Louisiana Tightens Redfish Regs


Widely considered the best redfish waters in the world, Louisiana is implementing new regulations to protect its red drum stocks.

The new daily creel limit is four fish per angler with an 18- to 27-inch slot limit. Keeping redfish longer than 27 inches is prohibited, and retention of redfish by captain and crew aboard for-hire vessels is prohibited. Enforcement of these new regulations began June 20.

According to the Louisiana Department of Wildlife and Fisheries, the red drum stock is not overfished (depleted) but it is being overfished and depletion is occurring. There has been no commercial fishery for red drum in Louisiana waters since 1988, and recreational landings are at the lowest level observed since the 1980s.

Explained basically, most redfish harvested are juveniles living in inshore waters. Too many are being harvested before they reach spawning age, when they move offshore to join the spawning stock. Currently, the spawning stock has numbers within the acceptable range set by Louisiana; however, not enough juvenile redfish are surviving to replenish the spawning stock. It has been in decline since 2005.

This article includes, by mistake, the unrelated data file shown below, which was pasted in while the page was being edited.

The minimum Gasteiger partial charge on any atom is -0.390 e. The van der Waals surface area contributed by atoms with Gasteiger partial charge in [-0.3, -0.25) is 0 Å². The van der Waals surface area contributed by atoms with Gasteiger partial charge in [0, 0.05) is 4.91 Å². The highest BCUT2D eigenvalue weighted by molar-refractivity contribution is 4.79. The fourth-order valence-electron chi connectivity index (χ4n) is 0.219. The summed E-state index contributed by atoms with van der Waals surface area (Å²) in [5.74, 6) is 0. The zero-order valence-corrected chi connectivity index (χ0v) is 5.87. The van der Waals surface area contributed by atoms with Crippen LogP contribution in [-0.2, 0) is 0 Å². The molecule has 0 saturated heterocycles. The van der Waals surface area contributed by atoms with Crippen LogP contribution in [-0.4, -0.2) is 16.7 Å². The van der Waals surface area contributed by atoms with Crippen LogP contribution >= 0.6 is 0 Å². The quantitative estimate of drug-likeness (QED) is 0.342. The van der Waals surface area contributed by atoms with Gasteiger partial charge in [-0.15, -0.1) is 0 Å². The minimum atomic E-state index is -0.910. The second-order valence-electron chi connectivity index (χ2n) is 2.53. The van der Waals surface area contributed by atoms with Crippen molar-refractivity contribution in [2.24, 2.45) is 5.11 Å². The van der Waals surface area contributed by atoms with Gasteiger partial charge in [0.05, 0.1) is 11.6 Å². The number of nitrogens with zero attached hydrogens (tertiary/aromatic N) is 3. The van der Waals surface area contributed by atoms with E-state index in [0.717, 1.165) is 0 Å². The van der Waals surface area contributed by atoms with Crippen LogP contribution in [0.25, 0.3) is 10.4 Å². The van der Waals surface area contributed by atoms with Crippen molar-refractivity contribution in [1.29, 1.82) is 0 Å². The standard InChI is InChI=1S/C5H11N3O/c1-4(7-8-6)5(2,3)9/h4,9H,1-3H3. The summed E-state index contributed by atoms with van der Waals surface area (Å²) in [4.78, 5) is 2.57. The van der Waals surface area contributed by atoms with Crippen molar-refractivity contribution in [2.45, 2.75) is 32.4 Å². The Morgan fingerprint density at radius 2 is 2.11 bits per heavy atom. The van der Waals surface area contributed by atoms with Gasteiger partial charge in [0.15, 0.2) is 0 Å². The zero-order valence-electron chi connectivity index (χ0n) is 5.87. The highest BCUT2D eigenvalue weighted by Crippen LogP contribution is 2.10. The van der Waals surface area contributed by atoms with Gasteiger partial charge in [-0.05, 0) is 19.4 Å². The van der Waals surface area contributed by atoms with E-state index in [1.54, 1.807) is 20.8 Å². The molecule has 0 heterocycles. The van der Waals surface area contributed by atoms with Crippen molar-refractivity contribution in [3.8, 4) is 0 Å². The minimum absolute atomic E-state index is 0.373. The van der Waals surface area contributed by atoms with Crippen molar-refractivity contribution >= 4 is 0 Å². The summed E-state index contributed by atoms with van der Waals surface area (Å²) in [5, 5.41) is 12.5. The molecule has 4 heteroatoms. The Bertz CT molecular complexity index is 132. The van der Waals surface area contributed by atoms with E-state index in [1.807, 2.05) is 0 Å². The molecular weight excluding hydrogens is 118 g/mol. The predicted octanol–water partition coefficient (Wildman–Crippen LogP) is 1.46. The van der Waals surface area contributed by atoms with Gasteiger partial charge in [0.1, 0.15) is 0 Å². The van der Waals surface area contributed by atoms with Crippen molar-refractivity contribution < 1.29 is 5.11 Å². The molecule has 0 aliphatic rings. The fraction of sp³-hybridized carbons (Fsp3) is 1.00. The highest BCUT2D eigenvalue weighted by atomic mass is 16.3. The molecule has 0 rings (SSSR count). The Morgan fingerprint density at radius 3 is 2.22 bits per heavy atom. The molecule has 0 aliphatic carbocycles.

These management changes are expected to increase the numbers of redfish that make it to the offshore spawning stock each year, and target levels of these transitioning fish are projected to be reached in three to five years. With juvenile fish leaving the estuaries between 4 and 5 years of age and the red drum lifespan of 39 years, it could be 2050 before the spawning stock is stabilized.

For more information, go to www.wlf.louisiana.gov.

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